Meaning and Context: Quentin Skinner and His Critics
David Bourget (Western Ontario)
David Chalmers (ANU, NYU)
Rafael De Clercq
Ezio Di Nucci
Jack Alan Reynolds
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James Tully (ed.)
Polity Press (1988)
Quentin Skinner is one of the leading thinkers in the social sciences and humanities today. Since the publication of his first important articles some two decades ago, debate has continued to develop over his distinctive contributions to contemporary political philosophy, the history of political theory, the philosophy of social science, and the discussion of interpretation and hermeneutics across the humanities and social sciences. Nevertheless, his most valuable essays and the best critical articles concerning his work have been scattered in various journals and difficult to obtain. Meaning and Context includes five of the most widely discussed articles by Skinner, which present his approach to the study of political thought and the interpretation of texts. Following these are seven articles by his critics, five of these drawn from earlier publications and two, by John Keane and Charles Taylor, written especially for this volume. Finally, there appears a fifty-seven page reply by Skinner--a major new statement in which he defends and reformulates his method and lays out new lines of research. The editorial introduction provides a systematic overview of the evolution of Skinner's work and of the main reactions to it.Besides James Tully, John Keane, and Charles Taylor, the contributors include Joseph V. Femia, Keith Graham, Martin Hollis, Kenneth Minogue, and Nathan Tarcov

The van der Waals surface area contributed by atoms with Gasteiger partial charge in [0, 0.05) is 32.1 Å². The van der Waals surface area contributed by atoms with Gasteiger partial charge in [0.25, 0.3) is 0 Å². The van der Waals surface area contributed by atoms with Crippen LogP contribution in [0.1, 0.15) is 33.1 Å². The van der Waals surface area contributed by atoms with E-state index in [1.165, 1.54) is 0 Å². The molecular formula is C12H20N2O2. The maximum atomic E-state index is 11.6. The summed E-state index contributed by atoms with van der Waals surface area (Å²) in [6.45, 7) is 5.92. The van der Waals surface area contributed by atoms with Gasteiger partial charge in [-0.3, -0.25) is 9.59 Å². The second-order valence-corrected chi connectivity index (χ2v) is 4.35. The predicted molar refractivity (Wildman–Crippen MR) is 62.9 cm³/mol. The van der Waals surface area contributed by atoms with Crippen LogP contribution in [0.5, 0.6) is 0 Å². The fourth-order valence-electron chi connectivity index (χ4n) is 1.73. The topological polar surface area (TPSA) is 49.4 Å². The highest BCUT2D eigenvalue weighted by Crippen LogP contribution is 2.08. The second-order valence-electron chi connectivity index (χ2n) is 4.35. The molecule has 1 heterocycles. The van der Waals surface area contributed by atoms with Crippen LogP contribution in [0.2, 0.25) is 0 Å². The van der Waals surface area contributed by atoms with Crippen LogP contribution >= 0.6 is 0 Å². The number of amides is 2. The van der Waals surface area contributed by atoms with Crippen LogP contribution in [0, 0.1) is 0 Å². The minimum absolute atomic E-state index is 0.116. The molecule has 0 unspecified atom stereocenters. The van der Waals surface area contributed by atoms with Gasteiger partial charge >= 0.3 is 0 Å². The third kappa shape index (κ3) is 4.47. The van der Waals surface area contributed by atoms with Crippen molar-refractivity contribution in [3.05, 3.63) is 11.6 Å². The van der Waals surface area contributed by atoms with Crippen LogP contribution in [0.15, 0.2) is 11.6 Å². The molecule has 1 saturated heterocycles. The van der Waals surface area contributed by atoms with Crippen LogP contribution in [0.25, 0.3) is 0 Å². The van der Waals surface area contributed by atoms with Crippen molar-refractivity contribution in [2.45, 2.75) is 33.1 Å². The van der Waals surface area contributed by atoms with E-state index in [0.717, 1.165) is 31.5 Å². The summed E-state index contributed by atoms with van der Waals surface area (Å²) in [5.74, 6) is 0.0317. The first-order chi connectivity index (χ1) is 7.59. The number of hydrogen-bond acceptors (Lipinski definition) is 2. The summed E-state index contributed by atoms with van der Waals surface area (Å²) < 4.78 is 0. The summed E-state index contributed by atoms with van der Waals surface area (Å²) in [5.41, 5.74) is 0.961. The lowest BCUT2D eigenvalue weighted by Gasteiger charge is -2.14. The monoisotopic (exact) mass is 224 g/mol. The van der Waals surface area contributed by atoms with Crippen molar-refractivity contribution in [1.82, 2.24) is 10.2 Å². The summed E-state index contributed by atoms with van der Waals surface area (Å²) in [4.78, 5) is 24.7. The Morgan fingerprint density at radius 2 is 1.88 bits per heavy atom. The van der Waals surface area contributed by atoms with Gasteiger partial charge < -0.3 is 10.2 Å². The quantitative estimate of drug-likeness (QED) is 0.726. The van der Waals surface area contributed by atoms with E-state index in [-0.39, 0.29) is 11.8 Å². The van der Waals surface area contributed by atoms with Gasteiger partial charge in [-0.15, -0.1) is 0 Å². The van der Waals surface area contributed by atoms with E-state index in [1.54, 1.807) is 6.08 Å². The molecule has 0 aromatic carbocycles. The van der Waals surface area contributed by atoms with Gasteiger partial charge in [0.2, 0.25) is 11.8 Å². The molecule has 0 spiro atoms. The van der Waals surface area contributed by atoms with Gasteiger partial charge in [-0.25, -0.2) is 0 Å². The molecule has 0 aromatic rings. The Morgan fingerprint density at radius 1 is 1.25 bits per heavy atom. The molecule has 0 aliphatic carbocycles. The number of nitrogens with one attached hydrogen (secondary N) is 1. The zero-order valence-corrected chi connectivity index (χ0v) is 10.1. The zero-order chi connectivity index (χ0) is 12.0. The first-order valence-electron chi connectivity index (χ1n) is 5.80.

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|Call number||JC257.S54.M43x 1988b|
|ISBN(s)||0691077967 0745601243 0745601251 9780691023014|
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Citations of this work BETA
C. Stratilatis (2014). University Rankings and the Scientification of Social Sciences and Humanities. Ethics in Science and Environmental Politics 13 (2):177-192.
Michael Temelini (2013). Dialogical Approaches to Struggles Over Recognition and Distribution. Critical Review of International Social and Political Philosophy 17 (4):1-25.
Jeremy Tanner (2009). Ancient Greece, Early China: Sino-Hellenic Studies and Comparative Approaches to the Classical World. A Review Article. Journal of Hellenic Studies 129:89-.
Iain Hampsher-Monk (1996). Varieties of Political Thought. British Journal for the History of Philosophy 4 (2):409 – 419.
Alan G. Gross (1994). On Not Taking Sides. Social Epistemology 8 (4):373 – 381.
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Matthew H. Kramer (2001). On the Unavoidability of Actions: Quentin Skinner, Thomas Hobbes, and the Modern Doctrine of Negative Liberty. Inquiry 44 (3):315 – 330.
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